The thousands of participants in this longitudinal study have presumably watched the pandemic progress via a myriad of different media outlets, dipping into the swirling stream of news and opinions at a thousand different bends in the river, never touching the same stream twice at the same time and place. How do they evaluate the conflicting news about the crisis? Do they think the news is generally fair and accurate, or do they see the news as under- or over-estimating the hazard?

graph 5

When it comes to the “average beliefs,” the ratings exhibit considerable stability. Through the months of this crisis, opinions have hovered closely to the “generally correct” line on the scale (i.e., a 2-rating on the 3-point scale), but this opinion is far from universally held. Divergent perceptions seem to be grounded in a larger political frame.

graph 6

On average, the Democrats in this sample (red line) see the pandemic as more serious than do the Republicans (green line). Political Independents (probably a hodge-podge that means different things in different parts of the country) best reflect the overall average and landed closest to the “generally correct” line on the scale. Interestingly, between May and October, as the elections got closer, Republicans apparently came to see the pandemic crisis more and more as exaggerated.

Staying in the cognitive realm, one venerable field of study in human cognition is a concept called “locus of control.” People can have loci of control that are relatively internal or external. Are we masters of our own fates or at the mercy of others? Or, more saliently, how confident were our survey respondents in their own ability to handle the crisis?

graph 7

In the aggregate, these respondents’ sense of control over their own fates in the crisis seems pretty stable. The same trend was evident among virtually all demographic groups but a couple of significant differences did emerge.


graph 8

College and non-college subsamples here were reasonably close in self-confidence through May but then sharply diverged. As seen above, confidence among non-college respondents (red) fell from May to October. For the college grads, confidence rose from March to May, but thereafter seems to have levelled off.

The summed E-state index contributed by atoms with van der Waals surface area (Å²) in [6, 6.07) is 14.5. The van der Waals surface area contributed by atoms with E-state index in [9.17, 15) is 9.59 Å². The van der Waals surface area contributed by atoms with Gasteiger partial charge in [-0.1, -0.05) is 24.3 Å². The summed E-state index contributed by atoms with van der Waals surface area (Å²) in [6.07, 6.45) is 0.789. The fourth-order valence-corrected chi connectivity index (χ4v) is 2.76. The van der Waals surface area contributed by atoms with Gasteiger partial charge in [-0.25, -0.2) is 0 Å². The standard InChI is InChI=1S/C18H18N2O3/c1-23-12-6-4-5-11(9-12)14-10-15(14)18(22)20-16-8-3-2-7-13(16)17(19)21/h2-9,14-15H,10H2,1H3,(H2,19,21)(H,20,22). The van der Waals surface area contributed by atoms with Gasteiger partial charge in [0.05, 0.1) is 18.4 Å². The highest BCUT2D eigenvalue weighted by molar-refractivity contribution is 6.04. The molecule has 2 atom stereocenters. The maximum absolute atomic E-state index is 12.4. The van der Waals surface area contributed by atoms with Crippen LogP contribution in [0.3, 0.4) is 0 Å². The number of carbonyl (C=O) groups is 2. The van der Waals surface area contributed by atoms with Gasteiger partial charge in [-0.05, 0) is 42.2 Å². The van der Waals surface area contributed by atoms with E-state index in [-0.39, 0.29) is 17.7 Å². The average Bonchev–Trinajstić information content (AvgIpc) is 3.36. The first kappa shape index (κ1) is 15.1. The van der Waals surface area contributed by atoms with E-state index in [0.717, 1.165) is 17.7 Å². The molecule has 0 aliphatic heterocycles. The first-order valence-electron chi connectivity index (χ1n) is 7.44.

Interestingly, locus of control was one of the few areas in this study where a significant difference across cities was observed.

graph 9

In most of these cities, confidence levels appear to have fallen. The only city that has shown a steady increase in self-confidence as the pandemic has progressed is the Big Apple (purple).

Finally, in the affective realm, the survey asked, “How concerned are you that you or someone you know will be infected with the virus?”

graph 10

Again, it is a slight change, but significantly downward:  Concerns are lessening.

Equally interesting is the paucity of statistical differences in concern or anxiety about the pandemic across demographic groups. The trend above is the same with men and women, with different ethnic groups, over education levels and across political boundaries. With the four generational cohorts in the study, however, a significant difference did emerge.

graph 11

As one might have expected, the youngest generation, Gen Z (purple line), reports the least concern about contracting the virus. Millennials (blue-green), on the other hand, consistently report the highest levels of concern. Babyboomers (red) show the most consistent downward trend, which by October brought them more in line with their grandchildren than their own children.

So, what has this year of pandemic done to the American psyche, at least as represented by the nearly 3,000 residents of these large (and litigious!) cities? It is, of course, much too early to write the definitive history of these times, but contemporaneous accounts like the present report will, at the very least, give a bit of grist for some once and future academic mills.

It should not be surprising that an intensely social species like ours—even more so than termites and prairie dogs—is cautiously coming out of its burrows. Social norms might be changing, e.g., elbow-bumping replacing handshakes, but in spite of social distancing, masks and zoom calls, the impulse, indeed vital necessity, of engaging one’s social world will not be denied. One of the biggest differences observed here is in the realm of perception. Some see the pandemic almost as a slow-motion apocalypse or sword of Damocles, but others shrug it off. Presumably, most Americans see the same constant updates on infection, testing and fatality rates on their TVs or smart phones, but the news apparently goes through different political filters—not coincidentally with a political maelstrom brewing in the background!  But although Americans might react differently to the pandemic behaviorally, although they might see the crisis through different perceptual lenses, how we all feel about the pandemic seems to be mostly the same.

About the Author:

Get to know Robert F. Bettler, Jr., Ph.D.



[1] States:  CA=591 FL 435 IL 497 MN 153 NC 148  NJ 345 NY 376 PA 149 TX 293
Cities: Charlotte=145 Chicago 386 Down State 112 Houston 277 Los Angeles 449 Miami 418 Middlesex County 285 Minneapolis 150 New York 471 Philadelphia 141 San Francisco 147